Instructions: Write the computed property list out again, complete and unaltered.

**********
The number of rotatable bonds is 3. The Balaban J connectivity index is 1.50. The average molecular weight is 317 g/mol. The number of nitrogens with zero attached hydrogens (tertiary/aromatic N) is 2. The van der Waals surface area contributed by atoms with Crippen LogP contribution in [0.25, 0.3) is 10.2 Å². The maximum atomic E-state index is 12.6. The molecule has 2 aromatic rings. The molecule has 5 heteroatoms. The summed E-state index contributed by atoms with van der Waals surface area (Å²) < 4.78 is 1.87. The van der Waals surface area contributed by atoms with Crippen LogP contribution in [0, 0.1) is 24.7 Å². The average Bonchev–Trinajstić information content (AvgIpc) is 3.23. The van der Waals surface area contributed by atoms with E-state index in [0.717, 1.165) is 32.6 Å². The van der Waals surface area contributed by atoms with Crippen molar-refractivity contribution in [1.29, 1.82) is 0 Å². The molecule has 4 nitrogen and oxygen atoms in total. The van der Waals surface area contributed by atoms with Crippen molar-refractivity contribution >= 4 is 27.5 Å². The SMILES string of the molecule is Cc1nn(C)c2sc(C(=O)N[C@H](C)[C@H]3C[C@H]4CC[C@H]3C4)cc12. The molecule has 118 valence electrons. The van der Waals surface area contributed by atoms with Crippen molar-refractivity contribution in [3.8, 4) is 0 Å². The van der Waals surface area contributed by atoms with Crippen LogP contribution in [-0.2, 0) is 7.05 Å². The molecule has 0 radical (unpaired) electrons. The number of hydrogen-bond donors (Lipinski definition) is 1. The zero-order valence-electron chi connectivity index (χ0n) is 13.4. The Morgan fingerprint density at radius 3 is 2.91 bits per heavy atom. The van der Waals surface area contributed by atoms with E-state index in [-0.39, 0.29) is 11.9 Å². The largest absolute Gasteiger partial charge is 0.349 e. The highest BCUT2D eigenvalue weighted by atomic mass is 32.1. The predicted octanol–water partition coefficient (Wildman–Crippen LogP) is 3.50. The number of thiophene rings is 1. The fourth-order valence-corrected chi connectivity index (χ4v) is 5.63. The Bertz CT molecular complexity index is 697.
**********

The number of rotatable bonds is 3. The Balaban J connectivity index is 1.50. The average molecular weight is 317 g/mol. The number of nitrogens with zero attached hydrogens (tertiary/aromatic N) is 2. The van der Waals surface area contributed by atoms with Crippen LogP contribution in [0.25, 0.3) is 10.2 Å². The maximum atomic E-state index is 12.6. The molecule has 2 aromatic rings. The molecule has 5 heteroatoms. The summed E-state index contributed by atoms with van der Waals surface area (Å²) < 4.78 is 1.87. The van der Waals surface area contributed by atoms with Crippen LogP contribution in [0, 0.1) is 24.7 Å². The average Bonchev–Trinajstić information content (AvgIpc) is 3.23. The van der Waals surface area contributed by atoms with E-state index in [0.717, 1.165) is 32.6 Å². The van der Waals surface area contributed by atoms with Crippen molar-refractivity contribution in [1.29, 1.82) is 0 Å². The molecule has 4 nitrogen and oxygen atoms in total. The van der Waals surface area contributed by atoms with Crippen molar-refractivity contribution >= 4 is 27.5 Å². The SMILES string of the molecule is Cc1nn(C)c2sc(C(=O)N[C@H](C)[C@H]3C[C@H]4CC[C@H]3C4)cc12. The molecule has 118 valence electrons. The van der Waals surface area contributed by atoms with Crippen molar-refractivity contribution in [3.8, 4) is 0 Å². The van der Waals surface area contributed by atoms with Crippen LogP contribution in [-0.2, 0) is 7.05 Å². The molecule has 0 radical (unpaired) electrons. The number of hydrogen-bond donors (Lipinski definition) is 1. The zero-order valence-electron chi connectivity index (χ0n) is 13.4. The Morgan fingerprint density at radius 3 is 2.91 bits per heavy atom. The van der Waals surface area contributed by atoms with E-state index in [-0.39, 0.29) is 11.9 Å². The largest absolute Gasteiger partial charge is 0.349 e. The highest BCUT2D eigenvalue weighted by atomic mass is 32.1. The predicted octanol–water partition coefficient (Wildman–Crippen LogP) is 3.50. The number of thiophene rings is 1. The fourth-order valence-corrected chi connectivity index (χ4v) is 5.63. The Bertz CT molecular complexity index is 697.